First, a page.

“America began in audacity,” writes novelist and memoirist William Giraldi in the introduction to his latest book, American Audacity: In Defense of Literary Daring. “We’re a union of escapees toiling toward our own authenticity. Reach back before the audacity of Southern secession, of the westward pioneers, of Lewis and Clark, of the Revolution, of the Declaration, and look to the audacity of those first settlers, storming this already occupied Jeshimon, believing their inscrutable Lord had willed it, wanted it for them, an overdue deliverance in this New World.”
“Their suffering was otherworldly. The suffering they inflicted was otherworldly too,” he continues. “It takes audacity to welcome such suffering. It takes audacity to dish it.”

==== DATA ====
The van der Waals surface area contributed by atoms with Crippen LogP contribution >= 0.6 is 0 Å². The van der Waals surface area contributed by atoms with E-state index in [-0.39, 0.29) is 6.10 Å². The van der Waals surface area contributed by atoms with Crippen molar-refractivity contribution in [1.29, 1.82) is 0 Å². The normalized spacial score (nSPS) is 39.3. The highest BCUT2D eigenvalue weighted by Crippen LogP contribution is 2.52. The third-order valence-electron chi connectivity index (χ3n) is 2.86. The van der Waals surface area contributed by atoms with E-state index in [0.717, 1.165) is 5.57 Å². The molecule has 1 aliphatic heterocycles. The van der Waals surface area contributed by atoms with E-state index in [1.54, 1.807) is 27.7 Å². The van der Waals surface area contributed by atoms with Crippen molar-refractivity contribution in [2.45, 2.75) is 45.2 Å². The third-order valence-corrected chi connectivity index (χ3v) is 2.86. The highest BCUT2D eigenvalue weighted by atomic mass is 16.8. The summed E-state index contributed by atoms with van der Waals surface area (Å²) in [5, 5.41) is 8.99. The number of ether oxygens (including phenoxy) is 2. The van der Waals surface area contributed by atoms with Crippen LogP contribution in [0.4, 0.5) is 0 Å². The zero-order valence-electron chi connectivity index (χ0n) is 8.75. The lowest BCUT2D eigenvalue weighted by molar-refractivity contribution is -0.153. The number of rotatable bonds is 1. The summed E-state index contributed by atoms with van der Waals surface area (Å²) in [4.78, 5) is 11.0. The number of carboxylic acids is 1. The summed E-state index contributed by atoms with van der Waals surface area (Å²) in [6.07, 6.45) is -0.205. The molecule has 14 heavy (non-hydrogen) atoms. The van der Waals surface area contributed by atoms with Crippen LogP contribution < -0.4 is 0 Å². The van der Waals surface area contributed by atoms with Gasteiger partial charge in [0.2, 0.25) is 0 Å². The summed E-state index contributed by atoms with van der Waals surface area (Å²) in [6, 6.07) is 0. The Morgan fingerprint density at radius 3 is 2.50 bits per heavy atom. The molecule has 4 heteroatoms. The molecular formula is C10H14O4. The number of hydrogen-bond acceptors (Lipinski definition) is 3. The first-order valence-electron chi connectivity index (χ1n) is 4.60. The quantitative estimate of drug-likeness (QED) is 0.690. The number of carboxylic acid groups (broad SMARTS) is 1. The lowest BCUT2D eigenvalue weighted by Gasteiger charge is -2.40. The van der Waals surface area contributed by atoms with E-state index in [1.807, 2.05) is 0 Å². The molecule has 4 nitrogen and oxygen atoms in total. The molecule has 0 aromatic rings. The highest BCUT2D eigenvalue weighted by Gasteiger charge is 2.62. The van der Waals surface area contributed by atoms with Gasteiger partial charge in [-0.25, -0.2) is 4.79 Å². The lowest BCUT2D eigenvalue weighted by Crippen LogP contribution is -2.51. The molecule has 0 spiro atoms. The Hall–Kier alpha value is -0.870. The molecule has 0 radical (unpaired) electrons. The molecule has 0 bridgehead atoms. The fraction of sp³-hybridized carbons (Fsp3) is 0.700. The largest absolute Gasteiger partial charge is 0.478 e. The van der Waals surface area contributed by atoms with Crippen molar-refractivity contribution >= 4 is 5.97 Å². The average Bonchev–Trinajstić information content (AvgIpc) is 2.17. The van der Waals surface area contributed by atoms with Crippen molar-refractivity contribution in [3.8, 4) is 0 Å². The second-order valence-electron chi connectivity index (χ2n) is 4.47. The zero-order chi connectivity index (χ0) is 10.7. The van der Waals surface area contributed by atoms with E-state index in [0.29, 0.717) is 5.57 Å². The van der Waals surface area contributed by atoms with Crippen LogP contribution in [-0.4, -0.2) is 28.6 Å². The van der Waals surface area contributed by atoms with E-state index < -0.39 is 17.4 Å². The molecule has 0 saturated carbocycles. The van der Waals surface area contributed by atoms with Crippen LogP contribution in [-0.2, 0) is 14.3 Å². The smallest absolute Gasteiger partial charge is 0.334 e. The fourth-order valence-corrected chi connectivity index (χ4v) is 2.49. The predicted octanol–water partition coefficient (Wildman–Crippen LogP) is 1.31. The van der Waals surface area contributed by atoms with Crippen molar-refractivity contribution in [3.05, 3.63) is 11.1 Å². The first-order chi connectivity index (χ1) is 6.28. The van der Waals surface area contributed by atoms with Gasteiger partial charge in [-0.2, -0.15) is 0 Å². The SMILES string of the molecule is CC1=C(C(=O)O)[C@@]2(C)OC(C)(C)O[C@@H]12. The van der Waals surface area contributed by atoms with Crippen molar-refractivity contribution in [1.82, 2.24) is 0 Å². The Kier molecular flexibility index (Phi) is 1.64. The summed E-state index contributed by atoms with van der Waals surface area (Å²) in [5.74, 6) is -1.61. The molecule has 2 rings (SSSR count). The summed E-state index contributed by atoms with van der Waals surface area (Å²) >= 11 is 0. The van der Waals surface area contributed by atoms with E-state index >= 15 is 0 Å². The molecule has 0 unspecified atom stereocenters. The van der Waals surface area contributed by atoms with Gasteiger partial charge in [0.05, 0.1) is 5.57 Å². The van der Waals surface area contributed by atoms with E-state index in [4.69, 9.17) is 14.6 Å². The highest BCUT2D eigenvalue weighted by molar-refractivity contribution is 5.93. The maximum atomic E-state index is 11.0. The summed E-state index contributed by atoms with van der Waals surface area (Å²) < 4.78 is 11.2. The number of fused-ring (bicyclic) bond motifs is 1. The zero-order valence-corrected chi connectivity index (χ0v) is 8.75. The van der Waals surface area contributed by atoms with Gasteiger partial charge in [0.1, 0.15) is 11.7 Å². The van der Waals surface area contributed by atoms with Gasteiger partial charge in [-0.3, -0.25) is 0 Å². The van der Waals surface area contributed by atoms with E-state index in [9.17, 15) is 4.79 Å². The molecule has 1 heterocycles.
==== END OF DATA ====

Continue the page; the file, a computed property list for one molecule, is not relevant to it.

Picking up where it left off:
Audacity, Giraldi argues, is a quintessentially American trait, one that has been (and continues to be) rewarded in our culture. As a literary critic, he fixes his eye on bold American authors unafraid to be audacious in their prose: James Baldwin, Harper Lee, Herman Melville, Cynthia Ozick. The resulting collection is “a volume of essays and reviews concerned with American authors and with those American subjects I am interested in as an American author myself,” writes Giraldi. (Note: Many of the essays in his collection have been previously published, but some have been lengthened or shortened for the resulting book. )
Publishers Weekly calls Giraldi’s collection both “a wide-ranging and provocative collection of essays” and a “graceful case for the value of good writing.”
“All American writers must, I think, at one point or another, pen their ‘American’ book. This is mine,” concludes Giraldi.